How Should India Deal With Changing Monsoons?


Sept. 5, 2012, 5:45 p.m. Published in Magazine Issue: Vol.: 06 No.-06 Aug. 24-2012 (Bhadra 08,2069)<br>

In many parts of India, including in New Delhi and Mumbai, monsoon rains have picked up in recent weeks, bringing much-needed relief. But much of north, west and south India still have gotten only a fraction of the rain they normally receive, as I reported recently.



This year’s drought will be the fourth in the last 12 years and comes as several other parts of the world, including the United States, are suffering from heat waves. Some analysts and international organizations are worried that such droughts may become more frequent in the coming decades because of global warming caused by the human release of greenhouse gases.



While scientists will be the first to admit that they do not fully understand how the climate will change in the future, they are concerned that countries like India, Bangladesh and Pakistan could face new challenges. For instance, one popular hypothesis is that temperatures will rise and the monsoon will bring more rain to the subcontinent but that the downpours could be more intense and the dry spells between them would be longer.



So, how should India adapt to these changes, some of which may already be under way?



Prodipto Ghosh, a former senior Indian government official, told me that while he is not yet convinced that climate change will have a significant impact on the monsoon, the country needs to do more to prepare for the climate variability that already leaves some parts of the country with too much or too little water almost every year. In areas like eastern Maharashtra and New Delhi, for instance, preparations could include better rainwater harvesting so water from abundant years can be used in lean ones.



Parts of India like Gujarat and Rajasthan, which have elaborate and beautiful step wells, have historically saved rainwater to deal with the vagaries of the weather. But Mr. Ghosh said many of those systems are falling apart because they have either been abandoned or not properly maintained.



“We know which regions are vulnerable to particular type of events – which are the regions that are vulnerable to drought and which are vulnerable to floods,” said Mr. Ghosh, who is now a distinguished fellow at the Energy and Resources Institute in New Delhi. “What we should be doing is preparing for the current climate variability.”


Mr. Ghosh also argued that the government should revive an ambitious project to link Indian rivers to each other so that surplus water in the east and northeast of the country can be moved to areas in central and southern India that have less of it. While the idea of linking Indian rivers has been around for decades, it got a big push when the former Prime Minister Atal Bihari Vajpayee backed it when he was in office between 1999 and 2004.



But that plan is quite controversial. India’s neighbors Bangladesh and Nepal, along with environmentalists, have opposed parts of the project or the entire idea of river linking, which according to some estimates would cost as much as $1 trillion. Earlier this year, the Supreme Court ruled that the project should go ahead and appointed a committee to oversee it.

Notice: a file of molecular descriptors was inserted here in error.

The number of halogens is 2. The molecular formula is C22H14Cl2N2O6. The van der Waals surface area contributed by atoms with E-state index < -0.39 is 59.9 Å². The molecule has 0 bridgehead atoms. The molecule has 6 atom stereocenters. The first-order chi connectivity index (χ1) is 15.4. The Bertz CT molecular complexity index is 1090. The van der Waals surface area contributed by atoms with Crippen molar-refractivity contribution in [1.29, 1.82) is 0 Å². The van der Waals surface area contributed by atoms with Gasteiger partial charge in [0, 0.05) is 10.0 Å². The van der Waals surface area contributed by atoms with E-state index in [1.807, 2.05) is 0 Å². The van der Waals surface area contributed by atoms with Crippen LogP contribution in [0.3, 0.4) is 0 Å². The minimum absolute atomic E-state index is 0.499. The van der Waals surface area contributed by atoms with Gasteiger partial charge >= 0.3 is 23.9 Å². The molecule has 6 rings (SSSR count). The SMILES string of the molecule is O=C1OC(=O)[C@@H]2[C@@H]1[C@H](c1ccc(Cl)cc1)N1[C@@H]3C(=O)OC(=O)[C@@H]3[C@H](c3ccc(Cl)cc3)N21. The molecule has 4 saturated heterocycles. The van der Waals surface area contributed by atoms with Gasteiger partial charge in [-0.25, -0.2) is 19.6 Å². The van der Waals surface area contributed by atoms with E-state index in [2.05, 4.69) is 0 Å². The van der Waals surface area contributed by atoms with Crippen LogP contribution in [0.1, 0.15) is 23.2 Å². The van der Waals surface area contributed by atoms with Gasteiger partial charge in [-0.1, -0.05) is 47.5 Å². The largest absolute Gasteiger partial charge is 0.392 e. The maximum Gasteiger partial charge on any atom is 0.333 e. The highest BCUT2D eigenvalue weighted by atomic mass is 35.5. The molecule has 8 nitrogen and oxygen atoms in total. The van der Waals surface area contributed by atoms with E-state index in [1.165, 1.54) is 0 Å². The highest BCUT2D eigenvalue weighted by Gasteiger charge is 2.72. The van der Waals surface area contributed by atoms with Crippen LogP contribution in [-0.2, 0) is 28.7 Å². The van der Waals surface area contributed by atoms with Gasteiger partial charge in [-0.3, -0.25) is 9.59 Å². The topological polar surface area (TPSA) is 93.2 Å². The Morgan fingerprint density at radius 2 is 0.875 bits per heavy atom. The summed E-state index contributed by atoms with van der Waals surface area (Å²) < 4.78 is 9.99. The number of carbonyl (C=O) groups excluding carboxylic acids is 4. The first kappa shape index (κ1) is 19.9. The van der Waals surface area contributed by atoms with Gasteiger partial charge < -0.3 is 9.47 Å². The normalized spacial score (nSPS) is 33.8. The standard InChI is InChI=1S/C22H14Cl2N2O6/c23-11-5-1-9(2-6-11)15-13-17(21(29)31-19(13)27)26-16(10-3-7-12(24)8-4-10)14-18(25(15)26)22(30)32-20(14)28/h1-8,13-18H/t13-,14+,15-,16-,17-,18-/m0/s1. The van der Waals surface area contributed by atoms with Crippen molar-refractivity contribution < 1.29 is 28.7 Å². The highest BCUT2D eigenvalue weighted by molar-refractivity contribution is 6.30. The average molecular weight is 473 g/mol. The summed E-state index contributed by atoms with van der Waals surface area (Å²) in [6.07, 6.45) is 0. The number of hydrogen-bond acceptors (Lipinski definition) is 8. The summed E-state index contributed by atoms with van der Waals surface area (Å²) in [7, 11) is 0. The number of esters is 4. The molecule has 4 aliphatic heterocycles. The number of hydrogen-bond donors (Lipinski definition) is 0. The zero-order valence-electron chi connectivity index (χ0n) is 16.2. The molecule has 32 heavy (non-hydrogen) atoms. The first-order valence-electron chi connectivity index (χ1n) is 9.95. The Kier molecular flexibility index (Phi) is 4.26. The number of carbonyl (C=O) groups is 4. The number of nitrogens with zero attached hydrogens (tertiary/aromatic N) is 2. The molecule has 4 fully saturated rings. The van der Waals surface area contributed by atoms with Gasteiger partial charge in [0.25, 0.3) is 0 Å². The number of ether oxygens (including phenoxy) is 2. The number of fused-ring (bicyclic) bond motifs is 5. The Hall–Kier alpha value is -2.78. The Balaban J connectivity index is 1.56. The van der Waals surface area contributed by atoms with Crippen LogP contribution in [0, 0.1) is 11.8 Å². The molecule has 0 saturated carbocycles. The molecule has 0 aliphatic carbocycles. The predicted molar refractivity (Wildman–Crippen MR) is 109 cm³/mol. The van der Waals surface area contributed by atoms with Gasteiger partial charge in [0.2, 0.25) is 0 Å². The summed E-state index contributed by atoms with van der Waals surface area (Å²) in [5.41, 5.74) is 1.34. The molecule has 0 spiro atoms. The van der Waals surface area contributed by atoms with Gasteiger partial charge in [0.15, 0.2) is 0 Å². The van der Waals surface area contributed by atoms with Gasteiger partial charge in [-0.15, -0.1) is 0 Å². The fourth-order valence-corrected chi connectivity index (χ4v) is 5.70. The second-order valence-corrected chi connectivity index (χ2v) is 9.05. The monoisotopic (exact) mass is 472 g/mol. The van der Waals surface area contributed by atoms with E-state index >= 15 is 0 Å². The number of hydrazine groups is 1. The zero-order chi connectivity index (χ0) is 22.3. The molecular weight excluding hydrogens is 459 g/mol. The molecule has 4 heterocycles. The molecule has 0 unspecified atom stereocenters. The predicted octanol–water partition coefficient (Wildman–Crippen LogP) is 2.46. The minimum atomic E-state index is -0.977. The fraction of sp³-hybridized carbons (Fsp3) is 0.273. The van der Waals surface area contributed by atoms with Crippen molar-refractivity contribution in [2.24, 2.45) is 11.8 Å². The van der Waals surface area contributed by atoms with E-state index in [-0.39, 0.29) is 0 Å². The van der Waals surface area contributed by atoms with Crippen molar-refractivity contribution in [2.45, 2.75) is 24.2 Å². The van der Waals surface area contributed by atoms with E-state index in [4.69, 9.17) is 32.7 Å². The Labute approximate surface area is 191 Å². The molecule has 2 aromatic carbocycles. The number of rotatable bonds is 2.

“We should prioritize this overall program and implement it in stages as we have the resources,” said Mr. Ghosh, who acknowledged the environmental concerns but said they could be addressed. “These are things that we need to do.”


Others say the solutions to India’s water problems do not have to be quite that ambitious.



Balaji Rajagopalan, an associate professor of civil, environmental and architectural engineering at the University of Colorado, said India can improve water use by moving the sowing of certain water-intensive crops like rice from places like Punjab, where water is increasingly becoming scarce, to the east of the country, where water is more abundant.



Mr. Rajagopalan, who is from the Telangana region of Andhra Pradesh state, told me that it made little sense, for instance, for farmers in that relatively arid region to grow rice or the popular genetically modified Bt cotton plant, which is more resistant to pests but requires more water. By contrast, he said states like Bihar and Assam often have a lot of water but their agricultural productivity is not as great as it could be.



“We have vast regions where you can grow crops,” he said. “Let’s move agriculture to the northeast. There are things that we can do right now that don’t require us to put all of our eggs in one basket.”


In recent years, the Indian government has begun following some of the advice and has set up an ambitious program to increase the production of rice, wheat and other crops in eastern states.



Mr. Ghosh, the former government official, said the most important thing for policy makers to keep in mind is that countries with greater financial and technical resources will generally be better placed to cope with the impact of climate change. That is why few people question whether the Netherlands will be submerged by rising sea levels while many have such fears about Bangladesh.



For India, he said, climate change is “certainly a significant policy concern and it should remain that way.” But he added: “Development and poverty eradication should have far greater salience in policy making in this country.”


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